Since this was the first year the Masters 4x400 at Millrose was considered to be a "Masters Invitational Event" affiliated with USATF, unlike previous years, USATF only supplied medals for the First Place winners.  Mark, the guy in charge of this program said that this was because "they wanted the medals to really mean something" ... since some of divisions had just 4 or so entries... most teams would 'medal'.   It's OK, I have plenty of medals, but a silver would have been nice.

The Meet
This was a meet with many different levels - World Elite to kids.  From my vantage point, I spent much of the time during the meet sitting by the track on the end of the back stretch, track at chin level unless I stood.  I saw Olympic Champion Ashton Eaton sprint down the back stretch warming up.  He then stopped his warmup, picked up a stack of hurdles and helped set up the hurdles for the women's elite 60m hurdles race.   This was Allyson Felix's first Millrose in over a decade and she was racing NCAA Champion Jenna Prandini in one of her first pro races.  Allyson won convincingly in 7.14.  I got this photo as she walked by, bouquet in hand.   What long and beautiful legs she has.  This was the first race I had been at where the starting blocks were wired with sensors and speakers, like they have at most major international championship meets.

Allyson Felix
Afterward, I watched the women's 5000m race.  Molly Huddle led most of the way and on he last lap was nipped by Betsy Saina, losing by just over 1/10 second after 25 laps of the track.   I was surprised at how muscular and attractive Huddle looked in person... for a distance runner.
Molly Huddle

The men's elite 400m race I captured on video.   Since the runners raced in lanes on the first lap, the lane 6 runner - US Champion David Verburg would pass inches from my face.  Check out the video to see my view.

I saw Dwayne Solomon win the 800m elite in 1:47.5.  (Too bad MTSU's Eluid Rutto hadn't run, he could have won it... as he just ran 1:46 last week).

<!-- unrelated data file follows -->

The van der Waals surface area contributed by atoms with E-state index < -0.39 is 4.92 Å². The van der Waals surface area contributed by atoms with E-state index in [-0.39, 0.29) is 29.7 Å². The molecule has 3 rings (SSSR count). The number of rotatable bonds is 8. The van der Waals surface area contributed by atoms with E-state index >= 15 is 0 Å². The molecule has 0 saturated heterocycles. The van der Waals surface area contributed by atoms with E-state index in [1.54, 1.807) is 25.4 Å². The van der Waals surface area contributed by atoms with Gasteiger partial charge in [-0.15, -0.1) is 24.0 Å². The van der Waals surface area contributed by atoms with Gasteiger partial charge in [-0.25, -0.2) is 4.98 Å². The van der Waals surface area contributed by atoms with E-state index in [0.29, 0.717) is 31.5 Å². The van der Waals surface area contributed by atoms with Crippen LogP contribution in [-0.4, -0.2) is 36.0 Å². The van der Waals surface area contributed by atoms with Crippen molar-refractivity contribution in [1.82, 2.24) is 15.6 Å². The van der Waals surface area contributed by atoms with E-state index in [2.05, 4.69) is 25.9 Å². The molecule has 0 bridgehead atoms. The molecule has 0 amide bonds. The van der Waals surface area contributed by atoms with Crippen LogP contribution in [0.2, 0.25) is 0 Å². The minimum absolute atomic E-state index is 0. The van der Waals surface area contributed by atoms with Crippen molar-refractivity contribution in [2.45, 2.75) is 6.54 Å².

The women's 800m elite race was also a helluva race.  Ajee Wilson nipping Brenda Martinez by 0.05 at the tape.

Also saw a 16' women's polevault - one of the highest in history and a Greek National record.

The trademark event that closes the meet during the NBC televised broadcast is the men's Wanamaker Mile.  I saw Matt Centrowitz defend his title, running a 3:50.63.   I got this photo of him below celebrating with the crowd as I walked by.  My brother called me during this race and since I couldn't hear him with the noise, I put it on Facetime and showed him the race from my view.

Matt after winning the Wanamaker Mile

Chuck suggested we go eat at Coogan's on Broadway.  Wow, I never knew a place like this existed.  Only in NYC.  It was a 'track and field pub.'   Track uniforms lined the ceiling, famous singlets enshrined in frames, track shoes, batons, photos everywhere lined the walls.  It was track and field heaven.  We got a table for our team and track and field 'royalty' was everywhere.  Olympians at every other table.  Dwight Stones sitting next to us.  Leo Manzano shaking the the hand of the new HS mile record holder - 3:57 miler Drew Hunter, Eamonn Coghlan posing for photos with former Wanamaker mile Champions.  Every time a champion or olympian would enter the room, the enthusiastic owner would call a toast.  It was unbelievable.


Eamonn Coghlan poses with Drew Hunter in his new Oregon jersey, Dwight Stones applauds
Berard Lagat's singlet on the wall - top right

Olympic Silver Medalist Leo Manzano with Drew Hunter
A nice NYT article came out on the Millrose today, even mentions Coogan's pub. Check it out.
Also, this article from NBC.

HERE is our race video.

I took a guilty pleasure in mentioning on FB that our M50 relay team ran 2 seconds faster than the Sewanee College men's 4x400m team did last Saturday (my local DIII University).

It was a great experience and well worth my time. Glad I went.

Now, on to training and the Nationals.

1 comment:

  1. great experience...and to think you were "almost regretting" going.